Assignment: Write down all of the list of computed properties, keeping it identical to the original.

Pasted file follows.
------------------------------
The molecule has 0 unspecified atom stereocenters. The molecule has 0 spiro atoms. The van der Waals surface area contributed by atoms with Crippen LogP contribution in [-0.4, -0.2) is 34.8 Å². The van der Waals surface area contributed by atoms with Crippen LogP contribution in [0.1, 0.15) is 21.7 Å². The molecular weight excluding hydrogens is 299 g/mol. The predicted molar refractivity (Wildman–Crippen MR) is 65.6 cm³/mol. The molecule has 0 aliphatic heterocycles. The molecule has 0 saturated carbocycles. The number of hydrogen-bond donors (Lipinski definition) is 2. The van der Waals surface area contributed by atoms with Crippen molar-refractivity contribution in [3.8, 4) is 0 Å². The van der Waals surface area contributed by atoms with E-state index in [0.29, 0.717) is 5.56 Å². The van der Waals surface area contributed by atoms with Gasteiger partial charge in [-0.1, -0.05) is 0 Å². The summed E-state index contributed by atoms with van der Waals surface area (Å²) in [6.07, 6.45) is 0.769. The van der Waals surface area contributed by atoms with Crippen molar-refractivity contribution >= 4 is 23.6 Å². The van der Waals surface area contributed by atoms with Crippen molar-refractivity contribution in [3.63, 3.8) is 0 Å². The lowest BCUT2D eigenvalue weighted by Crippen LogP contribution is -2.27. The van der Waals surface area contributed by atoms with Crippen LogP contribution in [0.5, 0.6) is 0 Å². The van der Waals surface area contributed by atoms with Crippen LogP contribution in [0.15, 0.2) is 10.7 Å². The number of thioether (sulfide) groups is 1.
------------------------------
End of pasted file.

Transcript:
The molecule has 0 unspecified atom stereocenters. The molecule has 0 spiro atoms. The van der Waals surface area contributed by atoms with Crippen LogP contribution in [-0.4, -0.2) is 34.8 Å². The van der Waals surface area contributed by atoms with Crippen LogP contribution in [0.1, 0.15) is 21.7 Å². The molecular weight excluding hydrogens is 299 g/mol. The predicted molar refractivity (Wildman–Crippen MR) is 65.6 cm³/mol. The molecule has 0 aliphatic heterocycles. The molecule has 0 saturated carbocycles. The number of hydrogen-bond donors (Lipinski definition) is 2. The van der Waals surface area contributed by atoms with Crippen molar-refractivity contribution in [3.8, 4) is 0 Å². The van der Waals surface area contributed by atoms with E-state index in [0.29, 0.717) is 5.56 Å². The van der Waals surface area contributed by atoms with Gasteiger partial charge in [-0.1, -0.05) is 0 Å². The summed E-state index contributed by atoms with van der Waals surface area (Å²) in [6.07, 6.45) is 0.769. The van der Waals surface area contributed by atoms with Crippen molar-refractivity contribution >= 4 is 23.6 Å². The van der Waals surface area contributed by atoms with Crippen molar-refractivity contribution in [3.63, 3.8) is 0 Å². The lowest BCUT2D eigenvalue weighted by Crippen LogP contribution is -2.27. The van der Waals surface area contributed by atoms with Crippen LogP contribution in [0.5, 0.6) is 0 Å². The van der Waals surface area contributed by atoms with Crippen LogP contribution in [0.15, 0.2) is 10.7 Å². The number of thioether (sulfide) groups is 1.